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Library Starts the New School Year with a Renovation

By Ryann Drue, Staff Writer

Day after day, students flood the library during the early mornings before school, scrambling to finish and print last night’s homework. But this year, library renovations may cause this age-old pattern to change.

Increased funding for renovations from the Acalanes Parents Club and Acalanes Union High School District (AUHSD) budget spurred enhancements for the campus libraries over the past two years. The library’s most recent change is the reduction in its number of computers to provide more empty space.

According to Acalanes Librarian Barbara Burkhalter, all four libraries in the district are being remodeled. Burkhalter hopes that more modular, mobile furniture will increase the versatility of the space by teachers.

The library is now maximizing its space with more seats for students, by getting rid of many desktop computers. Rather than attempting to do homework next to a large desktop computer, students can now spread their binders and notebooks out on a flat surface.

With more space to work, this new development intends to increase student productivity and focus.

Laptops are now in place of the old desktop computers, of which only six remain. The library offers mobile laptops for students to check out and use for homework, research, and printing.

Although each freshman, sophomore, and junior student received a personal Chromebook for their studies, the library also offers Chromebooks that can be checked out.

Burkhalter also believed that the desktop computers were approaching the end of their lifespan.

But with this change comes disapproval from many students.

In the first couple weeks of the school year, the library was not supplied with its laptops yet.

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By Anne Thiselton-Dryer

“I think what slowed people down was the inability to get on a computer and the first two weeks we did not have the laptops,” Burkhalter said.

Senior Sierra Goodfriend, who doesn’t have a school issued Chromebook, found it challenging to find an avaliable computer.

“Usually all of the computers are filled up during snack and lunch, now everyone hogs up the few desktop computers left,” Goodfriend said.

But once the laptops were integrated into the library, students began to divert their attention from attaining a desktop computer to checking out a laptop.

“Now I am starting to see five to seven of them being pulled, students realizing that they can print from them,” Burkhalter said.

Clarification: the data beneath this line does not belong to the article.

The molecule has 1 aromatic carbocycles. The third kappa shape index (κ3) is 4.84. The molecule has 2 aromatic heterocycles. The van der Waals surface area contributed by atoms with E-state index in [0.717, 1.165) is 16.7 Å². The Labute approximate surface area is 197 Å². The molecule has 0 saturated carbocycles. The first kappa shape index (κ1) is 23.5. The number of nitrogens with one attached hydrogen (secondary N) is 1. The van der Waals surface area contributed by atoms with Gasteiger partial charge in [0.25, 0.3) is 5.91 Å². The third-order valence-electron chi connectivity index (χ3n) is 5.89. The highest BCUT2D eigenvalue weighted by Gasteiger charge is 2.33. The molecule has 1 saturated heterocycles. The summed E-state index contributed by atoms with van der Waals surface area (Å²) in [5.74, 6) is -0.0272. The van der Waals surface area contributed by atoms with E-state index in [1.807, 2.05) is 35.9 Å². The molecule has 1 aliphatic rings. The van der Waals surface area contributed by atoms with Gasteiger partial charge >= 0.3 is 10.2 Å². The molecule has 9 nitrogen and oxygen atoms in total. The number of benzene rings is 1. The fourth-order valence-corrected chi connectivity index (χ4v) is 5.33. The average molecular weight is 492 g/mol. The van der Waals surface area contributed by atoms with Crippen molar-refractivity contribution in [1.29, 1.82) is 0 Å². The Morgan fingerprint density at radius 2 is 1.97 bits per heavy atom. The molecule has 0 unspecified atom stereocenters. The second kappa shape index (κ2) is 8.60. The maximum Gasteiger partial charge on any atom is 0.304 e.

Despite the integration of the new devices, students continue to provide plenty of backlash on the issue.

“Although the laptops are very mobile, they aren’t nearly as durable or as good as the desktops,” senior Emersyn White said. “I think the moral of the story is to not fix something that is not broken.”

Alongside the technological remodel, yet another policy being enforced may continue to cause strife with students. The library is no longer accepting IOU’s- short for “I Owe You” -and upfront payment for printing is now required. According to Burkhalter, the IOU system caused chaos last year.

“That’s what this area is for, but consider that it is not a very pricey charge per page and ink is fairly expensive. Otherwise, we are happy to offer the service of printing,” Burkhalter said. “But it just got out of hand to a point of a couple hundred dollars that were not paid back at the end of the year.”

This new policy has elicited complaints from students, who are not used to having to pay upfront and now have to carry change.

“I think it’s a reasonable and just policy. I’m just not particularly fond of it,” senior Sofia Swatt said. “If I am running late and I forgot to print out an assignment with no money on me, I sometimes have to take a zero.”

As feedback is received by Burkhalter, new means for payment may come to replace the IOU policy.

“The only thing I would say about that is I know a lot of students often operate with Apple Pay or a debit card and it would be great to have something that colleges do where you load up a card and when it runs out, it’s up to you to pay up,” Burkhalter said. “Maybe in the future, we could get something like that going but, for now just carry around a little baggy of change.”

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